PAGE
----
When Marketing gets confused with Selling

7 Oct

As someone who works in the university sector it’s been interesting how the industry is transitioning into a competitive market-competing for customers. From a decision making perspective I’d argue that this transition phase has produced a significant error at some universities-the confusion of marketing with sales. For arguments sake, this is a focus on a very narrow frame to make a point, a polemic.

A few years ago I was part of research team which explored how students (16+) were making decisions about university courses and one thing was clear from the data- students all wanted to know what they were going to get in return for their money at the end of the course- their employability prospects. This was in 2011, and students knew they were looking at least a 20k investment in their education. I was lucky enough to have access to data from 2008, where the perceived debt\loan burden was nowhere near as high, and the financial crisis (089) was months away. The clear finding from this earlier data was that students prioritised different things in their decision making- enjoying the course, social life, making new friends.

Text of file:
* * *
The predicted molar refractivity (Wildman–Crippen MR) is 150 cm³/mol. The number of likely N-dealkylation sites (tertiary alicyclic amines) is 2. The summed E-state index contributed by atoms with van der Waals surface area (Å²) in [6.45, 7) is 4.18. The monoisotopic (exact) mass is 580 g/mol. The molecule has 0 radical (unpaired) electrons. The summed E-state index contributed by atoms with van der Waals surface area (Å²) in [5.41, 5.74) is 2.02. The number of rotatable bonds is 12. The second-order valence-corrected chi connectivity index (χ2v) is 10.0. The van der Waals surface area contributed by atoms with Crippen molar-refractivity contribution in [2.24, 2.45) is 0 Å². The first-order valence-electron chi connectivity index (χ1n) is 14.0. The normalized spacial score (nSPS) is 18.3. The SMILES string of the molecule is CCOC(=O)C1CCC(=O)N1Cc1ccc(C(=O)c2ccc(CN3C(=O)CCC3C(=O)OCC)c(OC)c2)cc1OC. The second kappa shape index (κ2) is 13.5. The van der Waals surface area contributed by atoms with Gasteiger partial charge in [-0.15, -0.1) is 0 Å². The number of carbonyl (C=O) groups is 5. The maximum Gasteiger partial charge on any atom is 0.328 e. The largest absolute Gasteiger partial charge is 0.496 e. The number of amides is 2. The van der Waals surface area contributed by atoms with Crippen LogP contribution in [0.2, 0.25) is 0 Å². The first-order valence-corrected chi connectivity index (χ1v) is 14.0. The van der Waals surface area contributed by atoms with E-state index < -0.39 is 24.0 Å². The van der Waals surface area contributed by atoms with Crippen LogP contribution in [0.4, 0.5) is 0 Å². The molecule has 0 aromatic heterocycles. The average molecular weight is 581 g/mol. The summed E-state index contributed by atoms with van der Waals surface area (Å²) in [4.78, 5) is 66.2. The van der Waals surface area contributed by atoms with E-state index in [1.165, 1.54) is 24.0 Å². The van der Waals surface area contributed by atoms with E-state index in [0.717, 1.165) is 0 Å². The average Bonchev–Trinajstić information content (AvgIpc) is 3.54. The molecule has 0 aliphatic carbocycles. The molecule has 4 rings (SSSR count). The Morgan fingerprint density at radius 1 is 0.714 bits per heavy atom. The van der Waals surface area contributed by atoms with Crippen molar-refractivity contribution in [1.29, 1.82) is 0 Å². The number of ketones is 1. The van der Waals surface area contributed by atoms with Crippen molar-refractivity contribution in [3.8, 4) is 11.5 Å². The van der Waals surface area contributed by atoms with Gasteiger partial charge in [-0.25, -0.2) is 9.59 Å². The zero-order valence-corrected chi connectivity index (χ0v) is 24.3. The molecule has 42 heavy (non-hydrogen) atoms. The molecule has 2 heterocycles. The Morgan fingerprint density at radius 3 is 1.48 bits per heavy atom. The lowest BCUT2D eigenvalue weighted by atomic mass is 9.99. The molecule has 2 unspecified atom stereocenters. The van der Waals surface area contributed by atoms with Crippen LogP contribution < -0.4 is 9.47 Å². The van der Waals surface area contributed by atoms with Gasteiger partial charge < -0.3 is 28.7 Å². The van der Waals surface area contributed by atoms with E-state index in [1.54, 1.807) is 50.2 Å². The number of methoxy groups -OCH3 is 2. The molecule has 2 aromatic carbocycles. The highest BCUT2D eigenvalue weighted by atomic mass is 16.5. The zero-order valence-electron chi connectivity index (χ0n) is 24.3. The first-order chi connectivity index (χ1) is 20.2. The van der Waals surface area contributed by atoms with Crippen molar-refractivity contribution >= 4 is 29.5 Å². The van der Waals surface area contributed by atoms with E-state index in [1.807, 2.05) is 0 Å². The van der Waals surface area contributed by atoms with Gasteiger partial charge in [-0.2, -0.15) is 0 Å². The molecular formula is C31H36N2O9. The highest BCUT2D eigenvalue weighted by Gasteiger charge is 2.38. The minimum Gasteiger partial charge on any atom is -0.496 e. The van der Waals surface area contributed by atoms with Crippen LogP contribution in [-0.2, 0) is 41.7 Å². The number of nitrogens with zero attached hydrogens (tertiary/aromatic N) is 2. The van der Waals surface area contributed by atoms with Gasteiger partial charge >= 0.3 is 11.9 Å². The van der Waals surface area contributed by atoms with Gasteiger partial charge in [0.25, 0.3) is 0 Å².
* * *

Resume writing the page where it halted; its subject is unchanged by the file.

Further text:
In a crude summary, student decision making in 2008 was more focused on enjoyment, in 2011 decision making more focused on return on investment. Fast forward to 2014, and universities need to sell potential customers a future beyond a degree. So, on this basis, it’s easier to sell a future in Nursing because it’s a visible profession, it has a visible employer (NHS for example), pay scales, progression, pension plans. Also, there are bursaries available which ease the financial burden. However, it is not a profession which is so easy to market.

Sport on the other hand is far more glamorous and very easy to market, but, far harder to sell. It’s harder to sell because the life after university proposition is not so visible; the return on investment is harder to work out. The problem is this- if easy to market subjects don’t sell then marketing gets blamed, or the marketing budgets get cut or increased, subjects get more\less exposure etc. But all of these decisions are based on confusing marketing with sales and an error.

To dissect this confusion, just an idea, a possible approach is to assess the decision making of 2014 students along a single criteria- return on investment. The next step would be a focus on the courses which are able to effectively address this criterion and then market them. This is opposed to focusing on courses which are easy to market, but don’t sell. In the meantime, focus on improving the selling points of courses which are easy to market but conflict with the decision making criterion-clear return on investment; don’t just market them and expect them to sell.

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